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Posted on June 7, 2002 (5761) By Rabbi Yissocher Frand | Series: | Level:

These divrei Torah were adapted from the hashkafa portion of Rabbi Yissocher Frand’s Commuter Chavrusah Tapes on the weekly portion: Tape # 266, The Laws of Chuppah
Good Shabbos!

Dedicated This Year Le’eluy Nishmas Chaya Bracha Bas R. Yissocher Dov – In memory of Mrs. Adele Frand

The Difference Between ‘Melacha’ and ‘Avodah’

We are told that after Moshe Rabbeinu came to Pharoah and asked him to free the Jews, Pharoah reacted negatively. The King of Egypt commanded the taskmasters to withhold the straw necessary for making bricks, and insisted that the slaves obtain straw on their own.

If Pharoah’s goal was to make the slaves work twice as hard, his decree does not seem very wise. He should have simply doubled the quota of bricks that they were required to build each day. Then he would have achieved the same goal, that of forcing them to work twice as hard, and he would have benefited at the same time.

Pharoah had a project in progress. He wanted store-cities built. Even if he wanted to torture his workers, he should have done so in a manner that would have had the greatest payback. By withholding the straw as a means of turning the screws, Pharoah was effectively shooting himself in the foot.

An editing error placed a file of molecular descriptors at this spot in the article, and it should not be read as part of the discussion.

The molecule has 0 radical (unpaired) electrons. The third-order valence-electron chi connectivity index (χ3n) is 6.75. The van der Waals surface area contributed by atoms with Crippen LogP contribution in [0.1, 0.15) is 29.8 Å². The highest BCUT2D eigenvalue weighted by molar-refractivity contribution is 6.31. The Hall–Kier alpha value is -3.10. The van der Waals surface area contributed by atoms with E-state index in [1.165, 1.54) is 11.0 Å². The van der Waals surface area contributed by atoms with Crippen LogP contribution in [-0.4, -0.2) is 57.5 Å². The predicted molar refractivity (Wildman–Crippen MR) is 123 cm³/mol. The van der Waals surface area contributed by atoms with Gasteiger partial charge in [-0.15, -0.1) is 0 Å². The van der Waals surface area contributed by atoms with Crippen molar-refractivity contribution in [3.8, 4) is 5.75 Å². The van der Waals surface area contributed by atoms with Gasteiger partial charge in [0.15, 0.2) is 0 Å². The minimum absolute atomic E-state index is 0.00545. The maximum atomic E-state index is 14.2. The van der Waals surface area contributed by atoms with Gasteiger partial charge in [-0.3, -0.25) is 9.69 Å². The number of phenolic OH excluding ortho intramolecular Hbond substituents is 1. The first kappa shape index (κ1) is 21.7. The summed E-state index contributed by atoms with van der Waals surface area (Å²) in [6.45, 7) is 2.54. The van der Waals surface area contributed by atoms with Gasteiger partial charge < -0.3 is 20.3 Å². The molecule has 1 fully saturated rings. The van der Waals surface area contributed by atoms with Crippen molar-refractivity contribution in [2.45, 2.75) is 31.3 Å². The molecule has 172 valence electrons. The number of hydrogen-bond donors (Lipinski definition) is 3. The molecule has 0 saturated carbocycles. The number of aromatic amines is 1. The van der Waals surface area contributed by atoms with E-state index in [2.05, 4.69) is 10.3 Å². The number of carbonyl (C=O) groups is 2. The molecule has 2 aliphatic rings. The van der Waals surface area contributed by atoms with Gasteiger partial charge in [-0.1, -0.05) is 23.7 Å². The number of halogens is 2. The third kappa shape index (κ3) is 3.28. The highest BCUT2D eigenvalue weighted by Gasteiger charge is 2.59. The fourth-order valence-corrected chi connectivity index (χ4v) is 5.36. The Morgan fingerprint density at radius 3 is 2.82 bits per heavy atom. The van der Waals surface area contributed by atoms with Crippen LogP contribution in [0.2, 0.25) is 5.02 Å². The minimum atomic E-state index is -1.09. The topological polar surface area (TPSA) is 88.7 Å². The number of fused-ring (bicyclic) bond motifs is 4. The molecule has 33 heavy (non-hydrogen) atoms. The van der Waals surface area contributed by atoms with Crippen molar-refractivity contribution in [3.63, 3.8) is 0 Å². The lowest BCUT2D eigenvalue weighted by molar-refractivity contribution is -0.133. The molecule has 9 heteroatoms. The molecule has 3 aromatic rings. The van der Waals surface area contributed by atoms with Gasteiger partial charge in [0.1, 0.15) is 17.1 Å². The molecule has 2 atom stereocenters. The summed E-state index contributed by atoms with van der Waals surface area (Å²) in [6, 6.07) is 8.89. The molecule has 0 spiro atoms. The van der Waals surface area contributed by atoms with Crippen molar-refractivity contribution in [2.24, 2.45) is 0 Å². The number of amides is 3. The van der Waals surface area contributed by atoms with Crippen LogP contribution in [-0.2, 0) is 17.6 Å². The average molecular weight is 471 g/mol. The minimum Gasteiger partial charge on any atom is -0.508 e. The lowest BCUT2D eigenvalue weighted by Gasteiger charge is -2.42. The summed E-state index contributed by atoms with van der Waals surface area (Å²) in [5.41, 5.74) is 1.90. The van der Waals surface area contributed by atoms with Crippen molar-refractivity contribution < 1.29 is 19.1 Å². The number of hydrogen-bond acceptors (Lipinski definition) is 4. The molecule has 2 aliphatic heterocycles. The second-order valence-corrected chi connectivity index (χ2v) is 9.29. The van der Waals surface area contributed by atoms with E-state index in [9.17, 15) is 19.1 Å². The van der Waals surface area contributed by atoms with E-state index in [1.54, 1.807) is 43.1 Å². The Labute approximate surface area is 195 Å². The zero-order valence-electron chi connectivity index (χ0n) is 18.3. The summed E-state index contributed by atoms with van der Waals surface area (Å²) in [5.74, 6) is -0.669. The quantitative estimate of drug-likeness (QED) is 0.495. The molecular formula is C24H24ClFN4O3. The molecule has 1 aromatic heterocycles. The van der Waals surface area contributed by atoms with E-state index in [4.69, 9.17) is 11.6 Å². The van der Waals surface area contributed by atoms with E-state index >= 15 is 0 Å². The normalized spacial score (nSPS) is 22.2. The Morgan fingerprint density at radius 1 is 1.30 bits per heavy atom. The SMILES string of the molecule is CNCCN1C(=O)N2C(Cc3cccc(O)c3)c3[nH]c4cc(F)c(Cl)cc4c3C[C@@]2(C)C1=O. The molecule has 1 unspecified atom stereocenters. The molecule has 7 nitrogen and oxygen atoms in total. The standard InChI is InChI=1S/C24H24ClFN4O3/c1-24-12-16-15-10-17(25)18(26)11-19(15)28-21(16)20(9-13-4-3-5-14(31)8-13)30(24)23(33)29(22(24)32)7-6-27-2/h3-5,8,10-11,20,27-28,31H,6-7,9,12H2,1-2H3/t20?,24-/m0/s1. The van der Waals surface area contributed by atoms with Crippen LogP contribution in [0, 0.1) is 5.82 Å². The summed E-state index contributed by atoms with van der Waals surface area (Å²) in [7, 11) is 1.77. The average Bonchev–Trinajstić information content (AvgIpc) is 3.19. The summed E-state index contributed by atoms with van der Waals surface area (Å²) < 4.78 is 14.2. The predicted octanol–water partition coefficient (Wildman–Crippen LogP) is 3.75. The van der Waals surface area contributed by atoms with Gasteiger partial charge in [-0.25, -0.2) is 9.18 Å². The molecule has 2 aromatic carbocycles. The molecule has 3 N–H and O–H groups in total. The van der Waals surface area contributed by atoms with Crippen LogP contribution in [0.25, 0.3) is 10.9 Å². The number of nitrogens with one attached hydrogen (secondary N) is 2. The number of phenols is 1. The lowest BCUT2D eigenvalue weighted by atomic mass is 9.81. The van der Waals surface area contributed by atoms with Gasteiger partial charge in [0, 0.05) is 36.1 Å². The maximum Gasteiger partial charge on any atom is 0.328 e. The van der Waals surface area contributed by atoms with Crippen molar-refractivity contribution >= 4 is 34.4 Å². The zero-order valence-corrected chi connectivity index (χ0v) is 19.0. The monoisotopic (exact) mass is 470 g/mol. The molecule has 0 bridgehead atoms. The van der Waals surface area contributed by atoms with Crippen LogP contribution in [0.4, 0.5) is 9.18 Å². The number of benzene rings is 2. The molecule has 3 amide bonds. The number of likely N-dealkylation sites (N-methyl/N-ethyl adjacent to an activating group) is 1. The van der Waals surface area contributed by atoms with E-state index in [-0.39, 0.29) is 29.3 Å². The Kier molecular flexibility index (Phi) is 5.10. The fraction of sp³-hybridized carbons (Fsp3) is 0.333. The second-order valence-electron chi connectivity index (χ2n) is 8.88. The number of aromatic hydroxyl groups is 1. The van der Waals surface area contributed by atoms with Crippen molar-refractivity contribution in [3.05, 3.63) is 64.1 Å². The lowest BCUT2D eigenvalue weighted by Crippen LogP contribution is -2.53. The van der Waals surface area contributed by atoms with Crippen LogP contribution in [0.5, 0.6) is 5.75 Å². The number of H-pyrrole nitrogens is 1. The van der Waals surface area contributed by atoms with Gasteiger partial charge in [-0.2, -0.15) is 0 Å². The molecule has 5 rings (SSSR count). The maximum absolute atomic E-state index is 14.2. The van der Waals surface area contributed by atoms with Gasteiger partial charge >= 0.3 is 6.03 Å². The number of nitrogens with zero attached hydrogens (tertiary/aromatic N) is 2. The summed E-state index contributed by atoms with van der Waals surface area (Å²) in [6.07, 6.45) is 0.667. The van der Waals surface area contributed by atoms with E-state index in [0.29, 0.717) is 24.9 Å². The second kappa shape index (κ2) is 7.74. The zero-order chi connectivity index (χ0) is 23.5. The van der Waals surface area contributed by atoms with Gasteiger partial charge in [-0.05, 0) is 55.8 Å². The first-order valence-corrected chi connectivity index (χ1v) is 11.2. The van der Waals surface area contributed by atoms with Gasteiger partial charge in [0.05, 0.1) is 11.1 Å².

The truth is that Pharoah’s true goal was to impose on the Jews “Avodas Perech” — useless work. One of the Medrashic interpretations of the term “store-cities” (arei mis’kenos) is cities that were built on quicksand. No sooner were the cities built, than they would begin to crumble and they would have to be built all over again. Pharoah’s primary interest was not a construction project; he was primarily interested in breaking the spirit of the people. The way to break someone’s spirit is to make sure that he feels absolutely no sense of accomplishment for all of his efforts. Nothing can be more depressing.

It is told that in one of the Soviet labor camps there was a prisoner whose job was to turn a wheel, which, he was told, manually operated a flour mill. Day after day, year after year, the prisoner turned this wheel, which he thought was at least grinding flour. One day they took him around and showed him that on the other side of the wall, attached to the wheel there was… nothing. The prisoner was totally devastated, because he saw that all of his work for the last several years had been totally in vain.

This is the meaning of “Avodas Perech”. Work, work, work… for nothing.

There is a difference in Lashon HaKodesh [the holy tongue] between the word Avodah and the word Melacha. Melacha (which we find, for instance by the forbidden Sabbath labors) connotes constructive work. Avodah is merely toil, without necessarily accomplishing anything.

We as Jews need to concentrate on this distinction, and ensure that our work is Melacha, rather than Avodah. The Talmud [Beizah 16a] remarks “These foolish Babylonians eat bread with bread.” The Baalei Mussar (Masters of Ethics) interpret this Gemara allegorically. It does not mean that they sat down at their meals and had a bread sandwich, with a slice of rye between two slices of whole wheat. It means that they worked for their bread, merely so that they could obtain more bread. Bread was both the means and the ends of their life. They worked for a living and they lived only to make a living.